“Black Pete” and the Legacy of Racism in the Netherlands
By Nadja Groot & Eefje de Kroon
On November 16, hundreds of thousands of Dutch children will take to the streets for what should be the jolliest feast of the year: the annual arrival of Sinterklaas (Saint Nicholas) in the Netherlands. Sinterklaas makes his entry accompanied by black-faced helpers: “Black Petes,” or “Zwarte Pieten.”
While the tradition’s racist undertones have been discussed for decades in predominantly progressive urban circles, this year, for the first time, the debate opened up to a broader public. Sinterklaas is often perceived as core to Dutch national folklore. Perhaps unsurprisingly, then, national pandemonium broke out when the chairperson of the United Nations Working Group on People of African Descent, Verene Shepherd, stated in an interview with a Dutch public broadcaster that “the working group cannot understand why it is that people in the Netherlands cannot see that this is a throwback to slavery and that in the 21st century this practice should stop.”
Shepherd’s statement was met with widespread hostility for its perceived interference with, and failure to understand, a purely national cultural issue. Advocating to keep “the Netherlands’ most beautiful tradition as it is” and to push back against critics who say Black Pete is racist, two young Dutch advertisers set up a Facebook “Pete-ition” page. The Pete-ition gained over two million supporters in a just few days, which is a fairly substantial number in a country of almost 17 million.
The Pete-ition has polarized Dutch society. The majority, mainly Dutch white citizens, for whom the Sinterklaas celebrations are primarily associated with positive emotions, refuse to acknowledge any racist connection. But the minority, mainly Dutch citizens of Caribbean descent, is asking for a transformation of Black Pete’s physical characteristics. The positions of these groups have become entrenched, paralyzing further constructive discussion.
At the extreme end of the debate, those advocating for change have been subjected to racist comments. Some of the typical responses from those in favor of the tradition were summarized by a Dutch journalist. He quotes a supporter of the Pete-ition page, saying: “If you, as a ‘black’ figure, have problems with a feast that has been held here for years, you should get the hell out of here!”
Unfortunately, questions worthy of deeper consideration raised by advocates for change have been trivialized by prominent public figures. Dutch Prime Minister Mark Rutte, supported by his governing partner from the Social Democrats, Diederik Samsom, stated that “Black Pete is black, and there’s little we can do about that.”
A prominent progressive commentator argued that the “Black Pete Is Racism” movement is attempting to point out racism to a population that “after years of enlightenment” is largely blind to the existence of the phenomenon. Ian Buruma observed a similar reaction of denial in his analysis of the equally polarized debate that followed the murder of Theo van Gogh.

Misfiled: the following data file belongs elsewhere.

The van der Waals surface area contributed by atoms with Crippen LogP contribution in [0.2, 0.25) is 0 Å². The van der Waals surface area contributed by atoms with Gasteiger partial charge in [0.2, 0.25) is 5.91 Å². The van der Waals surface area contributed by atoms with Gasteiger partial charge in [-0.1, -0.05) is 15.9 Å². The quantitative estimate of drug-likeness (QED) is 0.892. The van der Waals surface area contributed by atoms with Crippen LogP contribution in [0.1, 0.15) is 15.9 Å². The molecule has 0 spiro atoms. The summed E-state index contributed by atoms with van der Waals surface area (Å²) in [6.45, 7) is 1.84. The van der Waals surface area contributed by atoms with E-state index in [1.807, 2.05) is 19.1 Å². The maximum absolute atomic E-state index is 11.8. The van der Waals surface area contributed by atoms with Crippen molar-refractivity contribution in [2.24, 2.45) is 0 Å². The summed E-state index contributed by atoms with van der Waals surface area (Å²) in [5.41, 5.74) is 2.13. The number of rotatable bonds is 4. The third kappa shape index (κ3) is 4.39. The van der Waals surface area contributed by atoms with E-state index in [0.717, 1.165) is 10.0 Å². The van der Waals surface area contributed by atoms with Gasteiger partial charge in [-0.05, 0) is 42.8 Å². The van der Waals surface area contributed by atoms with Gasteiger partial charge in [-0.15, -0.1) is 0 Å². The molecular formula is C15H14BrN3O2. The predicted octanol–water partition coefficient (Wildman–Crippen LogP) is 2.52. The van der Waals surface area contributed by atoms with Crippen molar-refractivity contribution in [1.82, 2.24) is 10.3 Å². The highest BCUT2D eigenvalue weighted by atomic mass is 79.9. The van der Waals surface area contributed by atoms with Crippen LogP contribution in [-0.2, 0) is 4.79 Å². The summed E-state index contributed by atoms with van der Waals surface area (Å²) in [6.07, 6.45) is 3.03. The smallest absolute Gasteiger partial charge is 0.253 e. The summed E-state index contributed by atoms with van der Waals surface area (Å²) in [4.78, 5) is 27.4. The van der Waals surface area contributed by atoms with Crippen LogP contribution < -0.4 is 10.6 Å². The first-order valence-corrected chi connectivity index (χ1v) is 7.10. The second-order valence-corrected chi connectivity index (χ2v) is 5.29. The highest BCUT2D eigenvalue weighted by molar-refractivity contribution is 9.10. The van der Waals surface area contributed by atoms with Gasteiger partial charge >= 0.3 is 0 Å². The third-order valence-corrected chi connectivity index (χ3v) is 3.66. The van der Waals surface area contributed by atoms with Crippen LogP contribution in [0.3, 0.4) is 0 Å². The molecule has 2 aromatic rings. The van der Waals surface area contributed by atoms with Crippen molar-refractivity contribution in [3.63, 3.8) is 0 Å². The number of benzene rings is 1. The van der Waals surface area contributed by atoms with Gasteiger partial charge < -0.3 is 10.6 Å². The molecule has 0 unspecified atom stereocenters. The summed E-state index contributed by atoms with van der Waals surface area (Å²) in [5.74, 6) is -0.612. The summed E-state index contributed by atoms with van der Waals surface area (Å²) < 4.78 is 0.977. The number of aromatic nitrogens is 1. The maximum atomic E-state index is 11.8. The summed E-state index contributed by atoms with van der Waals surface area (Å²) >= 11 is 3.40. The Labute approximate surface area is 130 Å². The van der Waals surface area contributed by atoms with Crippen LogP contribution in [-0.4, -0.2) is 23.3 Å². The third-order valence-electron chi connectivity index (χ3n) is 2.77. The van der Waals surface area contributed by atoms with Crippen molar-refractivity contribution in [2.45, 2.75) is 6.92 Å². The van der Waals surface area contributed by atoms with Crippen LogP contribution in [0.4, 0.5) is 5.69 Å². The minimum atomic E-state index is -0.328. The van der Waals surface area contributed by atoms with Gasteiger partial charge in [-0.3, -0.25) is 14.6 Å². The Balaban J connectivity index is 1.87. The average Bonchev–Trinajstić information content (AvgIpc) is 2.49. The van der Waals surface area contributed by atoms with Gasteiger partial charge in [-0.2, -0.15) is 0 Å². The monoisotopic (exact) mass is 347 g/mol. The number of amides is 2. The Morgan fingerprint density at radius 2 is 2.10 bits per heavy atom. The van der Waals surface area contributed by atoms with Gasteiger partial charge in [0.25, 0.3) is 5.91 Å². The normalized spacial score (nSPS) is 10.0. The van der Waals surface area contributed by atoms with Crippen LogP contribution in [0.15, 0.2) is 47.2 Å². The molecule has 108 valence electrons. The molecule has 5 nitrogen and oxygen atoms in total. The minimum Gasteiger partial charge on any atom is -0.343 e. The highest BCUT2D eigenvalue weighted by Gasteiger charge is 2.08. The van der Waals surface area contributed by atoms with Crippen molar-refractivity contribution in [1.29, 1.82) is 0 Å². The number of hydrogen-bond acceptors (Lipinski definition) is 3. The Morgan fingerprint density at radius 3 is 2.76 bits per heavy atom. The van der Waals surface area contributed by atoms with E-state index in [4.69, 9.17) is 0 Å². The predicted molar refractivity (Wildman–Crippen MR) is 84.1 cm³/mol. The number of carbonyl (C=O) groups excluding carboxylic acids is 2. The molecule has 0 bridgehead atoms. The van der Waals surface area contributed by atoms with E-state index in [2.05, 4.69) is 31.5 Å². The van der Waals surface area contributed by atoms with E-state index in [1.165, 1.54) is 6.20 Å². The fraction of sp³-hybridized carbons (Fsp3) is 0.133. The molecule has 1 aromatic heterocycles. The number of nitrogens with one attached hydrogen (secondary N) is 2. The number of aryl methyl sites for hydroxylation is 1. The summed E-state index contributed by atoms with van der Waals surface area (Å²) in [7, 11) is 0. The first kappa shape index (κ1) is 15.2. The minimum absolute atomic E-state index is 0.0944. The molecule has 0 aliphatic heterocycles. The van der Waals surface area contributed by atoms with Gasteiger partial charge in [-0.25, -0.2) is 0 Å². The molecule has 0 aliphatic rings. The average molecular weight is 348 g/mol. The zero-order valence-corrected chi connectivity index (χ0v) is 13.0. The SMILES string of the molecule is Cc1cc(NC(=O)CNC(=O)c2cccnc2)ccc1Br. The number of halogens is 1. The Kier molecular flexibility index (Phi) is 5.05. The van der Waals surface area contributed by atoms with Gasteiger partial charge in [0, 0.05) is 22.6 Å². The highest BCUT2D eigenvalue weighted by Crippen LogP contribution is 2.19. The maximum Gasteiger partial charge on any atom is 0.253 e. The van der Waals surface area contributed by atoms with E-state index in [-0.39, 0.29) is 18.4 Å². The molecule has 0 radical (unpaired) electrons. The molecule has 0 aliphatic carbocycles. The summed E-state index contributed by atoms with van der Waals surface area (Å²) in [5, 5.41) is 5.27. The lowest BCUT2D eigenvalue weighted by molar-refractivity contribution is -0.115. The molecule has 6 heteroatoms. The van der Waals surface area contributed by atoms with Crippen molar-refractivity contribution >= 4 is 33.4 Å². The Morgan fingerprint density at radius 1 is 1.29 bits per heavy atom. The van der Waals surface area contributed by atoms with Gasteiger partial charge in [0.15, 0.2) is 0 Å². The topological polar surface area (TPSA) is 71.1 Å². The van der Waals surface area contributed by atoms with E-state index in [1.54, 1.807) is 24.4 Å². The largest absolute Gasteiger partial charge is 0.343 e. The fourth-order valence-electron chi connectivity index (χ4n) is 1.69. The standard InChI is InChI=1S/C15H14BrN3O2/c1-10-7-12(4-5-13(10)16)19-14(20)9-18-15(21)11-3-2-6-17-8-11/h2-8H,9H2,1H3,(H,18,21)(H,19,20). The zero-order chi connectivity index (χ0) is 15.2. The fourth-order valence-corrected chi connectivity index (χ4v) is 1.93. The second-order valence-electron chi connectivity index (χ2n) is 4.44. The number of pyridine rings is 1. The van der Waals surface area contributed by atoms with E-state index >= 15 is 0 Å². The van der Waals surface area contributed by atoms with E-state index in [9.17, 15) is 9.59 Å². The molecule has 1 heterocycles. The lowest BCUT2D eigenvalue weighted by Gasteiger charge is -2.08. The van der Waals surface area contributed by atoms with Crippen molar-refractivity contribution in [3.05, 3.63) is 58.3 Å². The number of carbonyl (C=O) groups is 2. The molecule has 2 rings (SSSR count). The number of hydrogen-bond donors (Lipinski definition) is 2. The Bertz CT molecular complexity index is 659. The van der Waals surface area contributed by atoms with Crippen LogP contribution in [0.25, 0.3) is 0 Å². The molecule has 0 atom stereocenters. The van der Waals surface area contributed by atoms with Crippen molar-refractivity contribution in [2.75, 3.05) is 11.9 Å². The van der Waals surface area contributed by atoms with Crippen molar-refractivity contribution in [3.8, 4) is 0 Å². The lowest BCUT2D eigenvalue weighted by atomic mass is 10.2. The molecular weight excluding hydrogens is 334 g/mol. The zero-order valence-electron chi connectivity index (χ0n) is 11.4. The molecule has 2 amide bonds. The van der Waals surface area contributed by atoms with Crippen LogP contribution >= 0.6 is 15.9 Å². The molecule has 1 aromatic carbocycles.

Perhaps for outsiders, it does not take much to recognize that the figure of Black Pete—with his black face, big red lips, curly hair, and inherently subordinate position next to Sinterklaas—is a caricature borne out of the Netherlands’ colonial past. The Netherlands, however, is ill-equipped to deal with the colonial past or recognize its present day legacy.
School curricula do little to educate the population about the country’s “Golden Age”; the appalling exploits of the Dutch East and West India Company and the Dutch slave trade fill very few pages in the history books of primary and high schools. Ninsee, the one institution that has worked to raise awareness about the history and legacy of slavery outside of formal education, recently saw its state subsidies cut so drastically that it had to close.
Because Dutch society is (willfully) blind to its past, Black Pete’s opponents have been ridiculed, subjected to racist slurs, and their arguments trivialized in their fight for equality. The faultlines that have emerged in society over this debate should alert the public that Black Pete is merely a symbol of much deeper problems.
Although the Netherlands perceives itself (and is typically seen by others) as a tolerant, progressive and fair society, in reality there are deep problems with racial inequality and discrimination, as was recently highlighted in a report by the European Commission against Racism and Intolerance. Until it can acknowledge the harm caused during its colonial history, and the continuing legacy of past injustices such as slavery, the Netherlands will remain unable to engage in a constructive national conversation over inequality, or create a truly fair and tolerant society.
Until August 2015, Nadja Groot was a program coordinator at the Open Society European Policy Institute.
Eefje de Kroon is a researcher and analyst for the Open Society Fund to Counter Xenophobia.